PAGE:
In the Media

“The whole notion of sex trafficking is really under review.” Dr. Olivarius Discusses Sean Combs Case In The New York Times


The raids of Sean Combs’s homes in Los Angeles and the Miami area this week raised a barrage of questions about the nature of the inquiry, which a federal official said was at least in part a human trafficking investigation.

The government has said little about the basis for the search warrants, but the raids came after five civil lawsuits were filed against Mr. Combs in recent months that accused him of violating sex trafficking laws. In four of the suits women accused him of rape, and in one a man accused him of unwanted sexual contact (…) As the civil suits against Mr. Combs illustrate, the term human or sex trafficking has a broader meaning in the law than perhaps the more popularly understood image of organized crime and forced prostitution rings.

“Traditionally you think of trafficking as a pimp who has a stable of victims and then is trafficking them in the traditional sense of the word, for money,” said Jim Cole, a former supervisory special agent with Homeland Security Investigations who oversaw human trafficking cases, “but there are lots of forms of trafficking.”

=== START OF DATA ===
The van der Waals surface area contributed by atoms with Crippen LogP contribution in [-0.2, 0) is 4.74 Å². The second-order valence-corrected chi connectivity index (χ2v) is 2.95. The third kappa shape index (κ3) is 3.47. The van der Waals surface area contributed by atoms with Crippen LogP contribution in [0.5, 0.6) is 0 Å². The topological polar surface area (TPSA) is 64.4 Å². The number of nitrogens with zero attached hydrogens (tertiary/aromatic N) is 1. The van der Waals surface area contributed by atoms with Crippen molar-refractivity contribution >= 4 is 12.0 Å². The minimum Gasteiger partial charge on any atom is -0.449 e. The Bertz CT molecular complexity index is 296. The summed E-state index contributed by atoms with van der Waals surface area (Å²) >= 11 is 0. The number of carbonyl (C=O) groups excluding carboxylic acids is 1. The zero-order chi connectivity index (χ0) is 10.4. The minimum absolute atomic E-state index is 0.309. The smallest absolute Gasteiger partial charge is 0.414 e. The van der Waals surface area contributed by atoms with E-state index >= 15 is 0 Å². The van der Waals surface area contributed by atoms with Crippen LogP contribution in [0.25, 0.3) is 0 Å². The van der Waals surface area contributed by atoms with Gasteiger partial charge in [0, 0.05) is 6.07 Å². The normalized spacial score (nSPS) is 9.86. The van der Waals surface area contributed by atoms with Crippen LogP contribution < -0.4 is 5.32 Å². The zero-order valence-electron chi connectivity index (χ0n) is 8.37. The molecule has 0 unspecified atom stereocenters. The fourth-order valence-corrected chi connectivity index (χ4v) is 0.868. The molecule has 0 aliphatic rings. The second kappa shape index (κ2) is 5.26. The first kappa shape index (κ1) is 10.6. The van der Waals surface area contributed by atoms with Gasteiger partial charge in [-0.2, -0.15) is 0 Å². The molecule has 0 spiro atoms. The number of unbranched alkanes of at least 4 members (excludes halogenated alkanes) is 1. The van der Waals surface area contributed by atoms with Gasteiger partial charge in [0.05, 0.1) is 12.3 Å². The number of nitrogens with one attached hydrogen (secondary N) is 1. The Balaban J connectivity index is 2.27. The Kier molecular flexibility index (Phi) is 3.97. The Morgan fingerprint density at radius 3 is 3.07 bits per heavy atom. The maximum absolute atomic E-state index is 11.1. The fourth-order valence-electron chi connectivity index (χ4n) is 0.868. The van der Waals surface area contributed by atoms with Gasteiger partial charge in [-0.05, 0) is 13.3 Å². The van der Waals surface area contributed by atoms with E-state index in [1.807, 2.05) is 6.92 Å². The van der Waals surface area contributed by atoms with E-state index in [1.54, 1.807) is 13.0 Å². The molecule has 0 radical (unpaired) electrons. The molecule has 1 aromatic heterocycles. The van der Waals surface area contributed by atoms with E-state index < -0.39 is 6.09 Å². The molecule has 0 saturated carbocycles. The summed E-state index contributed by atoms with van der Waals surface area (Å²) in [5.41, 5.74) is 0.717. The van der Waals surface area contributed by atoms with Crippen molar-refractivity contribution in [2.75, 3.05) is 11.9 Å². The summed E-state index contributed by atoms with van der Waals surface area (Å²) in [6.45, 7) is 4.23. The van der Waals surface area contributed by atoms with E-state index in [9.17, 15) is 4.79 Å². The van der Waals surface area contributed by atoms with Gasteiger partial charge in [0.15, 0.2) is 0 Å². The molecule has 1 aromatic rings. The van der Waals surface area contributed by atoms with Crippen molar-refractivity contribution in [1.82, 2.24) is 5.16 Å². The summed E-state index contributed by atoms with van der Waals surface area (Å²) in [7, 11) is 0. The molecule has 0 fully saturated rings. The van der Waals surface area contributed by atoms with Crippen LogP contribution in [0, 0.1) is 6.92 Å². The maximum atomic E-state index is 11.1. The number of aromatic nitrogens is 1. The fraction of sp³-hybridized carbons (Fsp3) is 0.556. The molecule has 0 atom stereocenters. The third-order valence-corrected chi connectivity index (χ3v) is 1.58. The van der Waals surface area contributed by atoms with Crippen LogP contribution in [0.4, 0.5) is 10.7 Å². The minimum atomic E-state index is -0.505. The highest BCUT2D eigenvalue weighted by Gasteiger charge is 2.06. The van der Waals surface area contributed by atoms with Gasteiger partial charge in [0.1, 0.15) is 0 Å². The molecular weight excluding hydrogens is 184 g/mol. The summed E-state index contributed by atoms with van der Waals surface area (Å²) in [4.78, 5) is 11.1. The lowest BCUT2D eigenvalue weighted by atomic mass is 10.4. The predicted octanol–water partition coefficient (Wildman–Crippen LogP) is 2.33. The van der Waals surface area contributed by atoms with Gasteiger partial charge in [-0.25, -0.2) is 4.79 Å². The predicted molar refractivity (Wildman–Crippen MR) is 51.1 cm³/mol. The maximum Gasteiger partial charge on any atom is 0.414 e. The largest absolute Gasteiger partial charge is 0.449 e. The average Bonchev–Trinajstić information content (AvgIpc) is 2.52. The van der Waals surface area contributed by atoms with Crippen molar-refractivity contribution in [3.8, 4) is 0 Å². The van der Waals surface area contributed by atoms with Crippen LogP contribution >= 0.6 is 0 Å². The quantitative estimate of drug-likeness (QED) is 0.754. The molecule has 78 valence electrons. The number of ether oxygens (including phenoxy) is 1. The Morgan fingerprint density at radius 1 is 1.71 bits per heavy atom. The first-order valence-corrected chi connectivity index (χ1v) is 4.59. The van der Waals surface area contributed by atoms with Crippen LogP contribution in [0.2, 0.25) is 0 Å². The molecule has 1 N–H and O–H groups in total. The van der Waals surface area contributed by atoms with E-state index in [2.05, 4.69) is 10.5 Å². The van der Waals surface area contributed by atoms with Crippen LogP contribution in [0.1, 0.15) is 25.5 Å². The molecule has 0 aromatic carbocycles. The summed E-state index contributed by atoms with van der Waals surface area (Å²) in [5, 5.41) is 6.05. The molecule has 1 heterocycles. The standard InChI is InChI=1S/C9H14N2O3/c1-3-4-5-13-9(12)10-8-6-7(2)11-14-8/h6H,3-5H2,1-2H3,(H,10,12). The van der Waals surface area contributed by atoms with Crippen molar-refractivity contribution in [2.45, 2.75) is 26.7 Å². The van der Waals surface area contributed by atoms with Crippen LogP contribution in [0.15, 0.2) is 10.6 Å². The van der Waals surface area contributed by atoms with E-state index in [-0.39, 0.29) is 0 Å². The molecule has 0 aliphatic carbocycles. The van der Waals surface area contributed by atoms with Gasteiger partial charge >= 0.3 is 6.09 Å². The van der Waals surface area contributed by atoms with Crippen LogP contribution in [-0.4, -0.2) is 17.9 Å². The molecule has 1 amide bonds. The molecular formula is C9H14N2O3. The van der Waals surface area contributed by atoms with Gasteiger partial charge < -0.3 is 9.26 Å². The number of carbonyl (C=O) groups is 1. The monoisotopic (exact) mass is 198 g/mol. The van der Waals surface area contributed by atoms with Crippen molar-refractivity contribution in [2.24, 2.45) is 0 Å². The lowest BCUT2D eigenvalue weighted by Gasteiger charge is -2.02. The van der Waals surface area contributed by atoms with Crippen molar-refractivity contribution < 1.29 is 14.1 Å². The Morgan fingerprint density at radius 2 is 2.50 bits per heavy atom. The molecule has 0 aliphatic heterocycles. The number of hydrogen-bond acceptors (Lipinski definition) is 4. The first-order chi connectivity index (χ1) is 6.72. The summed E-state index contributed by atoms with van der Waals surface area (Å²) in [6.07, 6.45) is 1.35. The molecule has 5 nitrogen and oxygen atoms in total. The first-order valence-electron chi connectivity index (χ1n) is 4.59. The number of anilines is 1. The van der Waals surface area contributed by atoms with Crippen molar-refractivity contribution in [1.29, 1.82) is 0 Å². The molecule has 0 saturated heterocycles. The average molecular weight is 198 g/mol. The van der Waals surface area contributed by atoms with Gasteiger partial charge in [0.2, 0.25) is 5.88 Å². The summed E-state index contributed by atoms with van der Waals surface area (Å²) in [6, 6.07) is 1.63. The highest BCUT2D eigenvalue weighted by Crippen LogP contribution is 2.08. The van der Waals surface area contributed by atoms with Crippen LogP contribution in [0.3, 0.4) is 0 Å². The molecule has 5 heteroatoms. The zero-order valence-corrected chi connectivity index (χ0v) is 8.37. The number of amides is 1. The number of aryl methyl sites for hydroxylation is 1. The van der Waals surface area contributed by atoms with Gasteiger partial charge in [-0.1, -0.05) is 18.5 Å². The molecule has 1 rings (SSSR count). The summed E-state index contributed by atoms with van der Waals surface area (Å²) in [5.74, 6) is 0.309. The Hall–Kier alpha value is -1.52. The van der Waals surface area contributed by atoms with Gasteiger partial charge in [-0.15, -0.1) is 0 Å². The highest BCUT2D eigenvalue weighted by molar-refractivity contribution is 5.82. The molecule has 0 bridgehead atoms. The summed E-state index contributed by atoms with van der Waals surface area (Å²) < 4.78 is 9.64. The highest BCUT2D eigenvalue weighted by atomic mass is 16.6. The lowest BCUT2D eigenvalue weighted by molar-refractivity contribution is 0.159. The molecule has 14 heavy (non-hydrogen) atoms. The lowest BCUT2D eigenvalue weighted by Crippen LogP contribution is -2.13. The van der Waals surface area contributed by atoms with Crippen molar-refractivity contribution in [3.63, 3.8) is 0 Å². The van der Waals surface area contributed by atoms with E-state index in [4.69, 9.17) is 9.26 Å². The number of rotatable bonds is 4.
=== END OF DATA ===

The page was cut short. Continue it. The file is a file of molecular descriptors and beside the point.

The breadth of trafficking investigations has grown with the recent uptick in sexual abuse claims and the use of the internet by traffickers (…) Plaintiffs’ lawyers have been increasingly turning to state and federal trafficking statutes as a means of possible recourse with the passage of legislation like the Adult Survivors Act in New York, and a similar law in California.

Ann Olivarius, a lawyer who has used such statutes in sexual misconduct lawsuits, said that the influx of such lawsuits will likely lead the courts in the coming years to make decisions as to the proper interpretation of trafficking laws, which she said are relatively untested.

“It’s a young area of the law,” Ms. Olivarius said. “The whole notion of sex trafficking is really under review.”

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